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I'm not in the civilian world yet, so I can't say whether I'll be doing things the boot camp way. The "boot camp way" is to be tidy, quick, and organized, not stiff as a board. We didn't even work out as much as I had hoped.

"A" school is in Goose Creek, SC, about 30 miles from Charleston. I used to live near Columbia, so I am somewhat familiar with the area.

I'm in Goose Creek now, waiting to be grouped with a class. I arrived with around 30 other people, and more are showing up. All we are doing is cleaning and waiting. We don't get assigned to a class until after the new year. Thankfully, We won't be staying here for Christmas. We are going to be sent home on leave because we aren't qualified to do anything yet, and we'll be in the way.

Otherwise, the place is nice, for a swamp. [Wink]

I expect this to be my home for the next 1 1/2 years. I expect to have a lot of fun in that time.

I really expect to obtain a career in nuclear power when I leave. World events seemed to come together at the right time. I still have dreams of joing the FBI, but I'll see how that works out. Meanwhile, I plan to excel in the Navy.

I won't get to talk about much that I do here. The secrecy thing is so cool! [Cool] A security clearance is a heavy responsibility to have though. I'll have to be on my toes to get and keep it.

There is an enourmous difference between boot camp and here. At boot camp, you are instructed to be wary of all Petty Officers, Chiefs, and Officers. Here, most of the Petty Officers, the third class ones anyway, (E-4) and officers, who are nearly all Ensigns, (O-1) are students. There is nothing to fear from them. The uniform the day rules are different, so are inspections, musters, and even walking. There is no Keeping to the Right when traveling. We even have cable TV access in our rooms!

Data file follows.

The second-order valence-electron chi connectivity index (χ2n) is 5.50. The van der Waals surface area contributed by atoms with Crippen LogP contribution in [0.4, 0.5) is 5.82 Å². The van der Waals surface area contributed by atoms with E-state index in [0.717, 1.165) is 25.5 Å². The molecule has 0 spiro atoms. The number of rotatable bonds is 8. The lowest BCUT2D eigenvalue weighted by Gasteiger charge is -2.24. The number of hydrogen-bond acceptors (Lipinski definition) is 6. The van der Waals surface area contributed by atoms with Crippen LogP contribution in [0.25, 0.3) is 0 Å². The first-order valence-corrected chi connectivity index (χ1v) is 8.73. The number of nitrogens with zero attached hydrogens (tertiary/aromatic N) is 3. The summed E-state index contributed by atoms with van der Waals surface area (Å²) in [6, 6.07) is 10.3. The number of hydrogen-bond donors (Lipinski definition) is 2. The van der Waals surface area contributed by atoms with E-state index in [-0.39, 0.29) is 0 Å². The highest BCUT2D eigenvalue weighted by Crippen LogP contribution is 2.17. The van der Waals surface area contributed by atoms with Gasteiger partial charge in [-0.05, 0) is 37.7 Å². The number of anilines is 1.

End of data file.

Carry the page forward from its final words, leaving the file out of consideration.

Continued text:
We are still not allowed to drive for four weeks, and then on weekends only for the next four. I miss driving. [Frown]

Thank you, Wonder Dog! I work very hard to be this awesome!

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BandoCommando
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I'm afraid this may be a question revealing my ignorance of most things military: what is the reason for not being allowed to drive?
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The Reader
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I believe it is because we are supposed to be acclimated to the routine first. Driving is a priviledge and there are other things that we have to learn first.
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The Reader
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I figured it was time for an update, because it has been a year and a half since the last one.